The attached image shows a 3 acre vineyard in the foreground. While not pointed straight down, my P4P could have easily covered the 3 acres from a legal height. With the angle there is probably well more than 50 acres in view overall.
Thanks! I appreciate your input.
 
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#14
Different drones use different cameras which have a different FOV. It gets more confusing when you add drones that have different camera payloads (Inspire) and even more when you factor in cameras that can use different lenses.
That makes sense, never thought of it that way. Thanks.
 
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Meta4

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#15
Does anyone have or know a formula to figure how high we wold have to fly in order to photograph 1 acre of land? What about 10 Acres or 50 acres? I live in a rural area and have been asked to photograph some farmland, all in one shot.
Here are some numbers to give you a guide.
Assuming you flew a Phantom 4 pro and shot in 3:2 (other aspect ratios would capture a smaller area)
Altitude = 200 ft Area covered = 300 x 200 ft = 1.4 acres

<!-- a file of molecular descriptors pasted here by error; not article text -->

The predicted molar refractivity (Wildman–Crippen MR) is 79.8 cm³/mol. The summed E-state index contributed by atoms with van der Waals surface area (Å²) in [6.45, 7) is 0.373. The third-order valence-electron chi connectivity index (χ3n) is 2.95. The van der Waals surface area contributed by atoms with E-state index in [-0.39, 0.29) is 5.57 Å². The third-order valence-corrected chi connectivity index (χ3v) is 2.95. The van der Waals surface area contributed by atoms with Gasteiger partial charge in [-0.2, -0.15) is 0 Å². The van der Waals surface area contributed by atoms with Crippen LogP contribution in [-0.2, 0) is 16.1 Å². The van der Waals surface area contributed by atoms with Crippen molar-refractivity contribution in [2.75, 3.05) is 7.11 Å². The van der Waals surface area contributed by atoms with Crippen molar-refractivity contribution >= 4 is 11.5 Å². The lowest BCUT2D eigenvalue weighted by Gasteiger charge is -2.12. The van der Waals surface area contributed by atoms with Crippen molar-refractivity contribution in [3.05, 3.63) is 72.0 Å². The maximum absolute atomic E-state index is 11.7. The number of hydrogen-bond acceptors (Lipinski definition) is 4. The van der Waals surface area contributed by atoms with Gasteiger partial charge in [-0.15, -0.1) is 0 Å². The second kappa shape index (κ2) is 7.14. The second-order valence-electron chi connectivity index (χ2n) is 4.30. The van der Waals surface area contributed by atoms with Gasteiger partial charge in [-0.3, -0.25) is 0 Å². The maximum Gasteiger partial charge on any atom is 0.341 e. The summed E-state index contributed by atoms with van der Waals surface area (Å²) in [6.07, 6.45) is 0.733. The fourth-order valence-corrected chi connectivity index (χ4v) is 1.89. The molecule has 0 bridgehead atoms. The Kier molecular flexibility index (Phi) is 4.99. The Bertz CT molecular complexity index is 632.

Altitude = 400 ft Area covered = 600 x 400 ft = 5.5 acres
Altitude = 1200 ft Area covered = 1800 x 1200 ft = 49.6 acres

An acre is easy but you can see the problem with larger areas.
For big areas, the thing to do is to fly a grid, shooting a lot of precisely overlapping images and stitch them in a mapping program (a photo program won't make an accurate map necessarily).
The advantage of this is you get a huge composite image with tons of detail and you don't have to fly at crazy heights.
Here's an example of a 12 acre site I mapped from about 50 individual images.
 
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#16
Does anyone have or know a formula to figure how high we wold have to fly in order to photograph 1 acre of land? What about 10 Acres or 50 acres? I live in a rural area and have been asked to photograph some farmland, all in one shot.